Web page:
Quite why the former Dire Straits frontman and the 20th century pop colossus who only last week added runner-up in the Nobel prize for literature to his accolades are touring together is, at first glance, a mystery.

But their collaboration in fact stretches back to 1979, when Dylan caught Knopfler's fast-rising band live in Los Angeles and asked him to play guitar on Slow Train Coming.

Four years later, Knopfler produced another Dylan album, Infidels, and played on the hallowed Blind Willie McTell, which misty-eyed Dylanologists decree his best song since the early 1970s. It's both baffling yet typical that the two men don't share the stage together, and the song remains unplayed.

With a small section of the venue unsold, it's hard not to suspect that in recessionary Britain even legends have to resort to a buy one, get one free offer, although this is an intriguing pairing of two of rock's most willful contrarians.

Certainly, being a Dire Straits fan is never easy. Ridiculed by TV comics as Dire Stuff even in their multimillion-shifting heyday, repeated critical attempts to rehabilitate the understated beauty of songs such as Romeo and Juliet haven't dented their unassailable lack of cool.

Meanwhile, Knopfler has turned his back on the band for so long that former members have started to play the songs without him (as the Straits).

Bald and stocky, with no longer any need for that trademark headband, Knopfler now looks more like a bricklayer than the 80s stadium rocker people remember, and ignores his back catalogue with impish glee.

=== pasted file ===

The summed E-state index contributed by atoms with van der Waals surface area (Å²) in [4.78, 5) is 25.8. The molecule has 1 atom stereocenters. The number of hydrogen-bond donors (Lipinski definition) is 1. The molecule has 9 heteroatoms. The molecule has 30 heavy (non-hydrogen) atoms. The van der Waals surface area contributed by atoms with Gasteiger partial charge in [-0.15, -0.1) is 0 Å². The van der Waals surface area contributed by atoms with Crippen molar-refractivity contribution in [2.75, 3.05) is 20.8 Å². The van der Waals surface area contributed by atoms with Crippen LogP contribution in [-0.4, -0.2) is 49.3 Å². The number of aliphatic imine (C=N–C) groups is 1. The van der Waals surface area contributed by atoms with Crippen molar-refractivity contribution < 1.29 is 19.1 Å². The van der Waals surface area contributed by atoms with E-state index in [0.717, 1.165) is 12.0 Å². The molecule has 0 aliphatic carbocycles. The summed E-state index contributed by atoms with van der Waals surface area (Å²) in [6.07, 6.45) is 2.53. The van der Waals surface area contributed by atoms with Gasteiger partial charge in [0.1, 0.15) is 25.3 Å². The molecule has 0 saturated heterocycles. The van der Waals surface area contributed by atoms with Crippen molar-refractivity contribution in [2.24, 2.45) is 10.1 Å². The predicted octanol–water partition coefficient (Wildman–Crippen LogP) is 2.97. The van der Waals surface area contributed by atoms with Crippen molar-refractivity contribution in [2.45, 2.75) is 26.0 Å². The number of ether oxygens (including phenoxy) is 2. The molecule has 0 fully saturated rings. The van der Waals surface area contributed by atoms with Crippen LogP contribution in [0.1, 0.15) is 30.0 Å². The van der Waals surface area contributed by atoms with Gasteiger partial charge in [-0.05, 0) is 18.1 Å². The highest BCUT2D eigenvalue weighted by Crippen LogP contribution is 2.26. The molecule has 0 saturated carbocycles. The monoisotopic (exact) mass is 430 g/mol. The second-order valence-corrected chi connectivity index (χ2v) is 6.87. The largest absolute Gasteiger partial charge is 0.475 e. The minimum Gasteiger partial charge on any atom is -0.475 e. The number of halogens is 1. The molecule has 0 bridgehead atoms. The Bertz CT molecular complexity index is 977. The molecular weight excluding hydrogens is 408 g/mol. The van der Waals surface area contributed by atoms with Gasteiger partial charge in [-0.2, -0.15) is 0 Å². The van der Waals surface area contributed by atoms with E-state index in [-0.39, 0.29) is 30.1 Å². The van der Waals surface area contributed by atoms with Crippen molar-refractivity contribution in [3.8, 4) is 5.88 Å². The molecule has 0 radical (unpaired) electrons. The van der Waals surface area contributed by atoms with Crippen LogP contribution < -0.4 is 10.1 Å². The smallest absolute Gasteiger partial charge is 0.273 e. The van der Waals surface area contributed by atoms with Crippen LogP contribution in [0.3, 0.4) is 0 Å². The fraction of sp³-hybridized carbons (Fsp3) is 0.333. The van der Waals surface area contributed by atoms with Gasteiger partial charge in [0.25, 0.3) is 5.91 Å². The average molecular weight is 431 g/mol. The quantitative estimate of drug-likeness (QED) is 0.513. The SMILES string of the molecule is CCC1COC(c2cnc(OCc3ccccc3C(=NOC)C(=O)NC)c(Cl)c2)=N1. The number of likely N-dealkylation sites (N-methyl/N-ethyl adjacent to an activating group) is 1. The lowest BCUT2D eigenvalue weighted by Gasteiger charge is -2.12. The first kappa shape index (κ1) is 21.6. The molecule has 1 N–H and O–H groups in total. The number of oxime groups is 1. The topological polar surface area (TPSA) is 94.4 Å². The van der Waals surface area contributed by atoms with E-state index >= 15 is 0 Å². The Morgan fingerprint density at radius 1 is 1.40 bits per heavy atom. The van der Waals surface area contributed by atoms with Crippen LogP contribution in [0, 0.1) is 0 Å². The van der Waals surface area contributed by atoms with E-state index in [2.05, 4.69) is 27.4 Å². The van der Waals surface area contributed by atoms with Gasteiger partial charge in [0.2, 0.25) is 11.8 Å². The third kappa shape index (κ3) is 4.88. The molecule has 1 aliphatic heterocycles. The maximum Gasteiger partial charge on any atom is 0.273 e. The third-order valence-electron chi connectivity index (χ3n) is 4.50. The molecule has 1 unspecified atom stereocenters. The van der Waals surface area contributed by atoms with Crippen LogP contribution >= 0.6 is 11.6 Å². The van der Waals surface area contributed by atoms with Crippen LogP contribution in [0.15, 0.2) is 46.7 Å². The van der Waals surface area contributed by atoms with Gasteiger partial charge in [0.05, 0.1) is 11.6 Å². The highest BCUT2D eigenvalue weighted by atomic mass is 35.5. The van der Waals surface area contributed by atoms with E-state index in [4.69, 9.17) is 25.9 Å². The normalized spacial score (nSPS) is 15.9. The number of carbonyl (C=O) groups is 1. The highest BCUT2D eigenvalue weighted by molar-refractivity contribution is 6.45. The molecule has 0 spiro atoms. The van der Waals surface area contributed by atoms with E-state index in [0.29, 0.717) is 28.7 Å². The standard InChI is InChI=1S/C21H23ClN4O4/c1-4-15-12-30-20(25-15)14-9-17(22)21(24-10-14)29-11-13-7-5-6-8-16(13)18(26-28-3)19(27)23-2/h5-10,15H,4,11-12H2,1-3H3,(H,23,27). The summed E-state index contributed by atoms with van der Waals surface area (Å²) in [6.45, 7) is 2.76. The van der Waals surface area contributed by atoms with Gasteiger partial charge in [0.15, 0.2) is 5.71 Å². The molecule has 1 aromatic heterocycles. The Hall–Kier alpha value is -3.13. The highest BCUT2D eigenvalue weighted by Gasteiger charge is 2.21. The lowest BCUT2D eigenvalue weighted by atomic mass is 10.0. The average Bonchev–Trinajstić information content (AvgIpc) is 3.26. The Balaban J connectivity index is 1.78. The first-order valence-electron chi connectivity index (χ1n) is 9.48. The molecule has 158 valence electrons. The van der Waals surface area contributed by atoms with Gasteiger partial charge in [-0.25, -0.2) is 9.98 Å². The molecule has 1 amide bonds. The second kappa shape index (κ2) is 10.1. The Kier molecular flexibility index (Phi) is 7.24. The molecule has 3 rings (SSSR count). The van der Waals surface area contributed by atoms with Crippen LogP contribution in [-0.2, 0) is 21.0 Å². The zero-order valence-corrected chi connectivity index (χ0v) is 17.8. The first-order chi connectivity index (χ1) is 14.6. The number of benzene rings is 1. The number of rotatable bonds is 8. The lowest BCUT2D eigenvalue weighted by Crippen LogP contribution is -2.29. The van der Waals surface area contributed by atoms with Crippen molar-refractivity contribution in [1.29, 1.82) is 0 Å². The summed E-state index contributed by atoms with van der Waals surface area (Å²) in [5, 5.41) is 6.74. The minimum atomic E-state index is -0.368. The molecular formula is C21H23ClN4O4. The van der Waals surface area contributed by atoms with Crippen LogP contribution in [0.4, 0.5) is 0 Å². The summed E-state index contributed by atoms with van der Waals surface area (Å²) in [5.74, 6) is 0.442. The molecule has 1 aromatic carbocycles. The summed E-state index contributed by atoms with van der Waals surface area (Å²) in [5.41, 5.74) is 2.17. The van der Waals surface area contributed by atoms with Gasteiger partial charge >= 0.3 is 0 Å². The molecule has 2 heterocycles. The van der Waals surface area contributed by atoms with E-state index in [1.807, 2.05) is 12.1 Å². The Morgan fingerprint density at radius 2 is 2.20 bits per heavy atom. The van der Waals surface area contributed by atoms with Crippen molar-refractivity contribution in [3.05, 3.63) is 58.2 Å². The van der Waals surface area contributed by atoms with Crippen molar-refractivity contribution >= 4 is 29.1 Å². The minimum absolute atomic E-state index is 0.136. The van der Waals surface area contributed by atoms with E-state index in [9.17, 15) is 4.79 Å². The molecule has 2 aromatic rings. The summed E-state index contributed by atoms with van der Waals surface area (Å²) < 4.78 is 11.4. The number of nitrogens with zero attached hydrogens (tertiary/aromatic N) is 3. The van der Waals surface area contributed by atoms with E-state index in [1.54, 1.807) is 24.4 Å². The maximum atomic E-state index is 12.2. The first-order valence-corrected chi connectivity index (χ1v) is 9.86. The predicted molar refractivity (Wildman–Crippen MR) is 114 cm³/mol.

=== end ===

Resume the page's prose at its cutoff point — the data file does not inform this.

After a stream of beautifully played new songs eventually lead one exasperated punter to yell "Play something we know", the Knopf raises one eyebrow and introduces a ditty about the joys of sleeping rough in graveyards – "It's nice and warm down there with the bodies."

Dire Straits's Brothers in Arms and So Far Away have to be virtually dragged out of him, but perhaps this famously grumpy rocker is enjoying himself more than he likes people to know.

Dylan fans, however are long used to such a runaround, with his dark classics rendered so unintelligibly in some recent tours they could be the works of Donald Duck.

Still, that voice was always challenging, even in the 60s. Here, it takes three songs to warm up and even then sounds like Tom Waits doing a panto villain.

But at full pelt, Dylan's theatrical gurgle gives a new and weirdly compelling energy to Ballad of a Thin Man and a sublimely remodelled Simple Twist of Fate.

The 70-year old's gnarled chops will always prompt debate, but a fantasy set list is hard to fault, and A Hard Rain's Gonna Fall, Tangled Up in Blue and other rock stone tablets are delivered alongside the newer likes of Summer Days by an energetic young band of gunslingers at ear-rattling volume.

Highway 61 Revisited is reworked so thoroughly it could be the M62, but from the comical intro tape about "emerging from a period of substance abuse in the 60s and finding Jesus in the 70s" to a storming All Along the Watchtower, the nimbly dancing septuagenarian seems to be again enjoying being Bob Dylan.

When Manchester roars along with Like a Rolling Stone, it honours the enduring uniqueness of the man even his famous support act refers to as "Mister Bob." At Cardiff Arena (029 2022 4488) on Thursday and touring until 21 November. Details at www.bobdylan.com


Dave Simpson

The GuardianTramp

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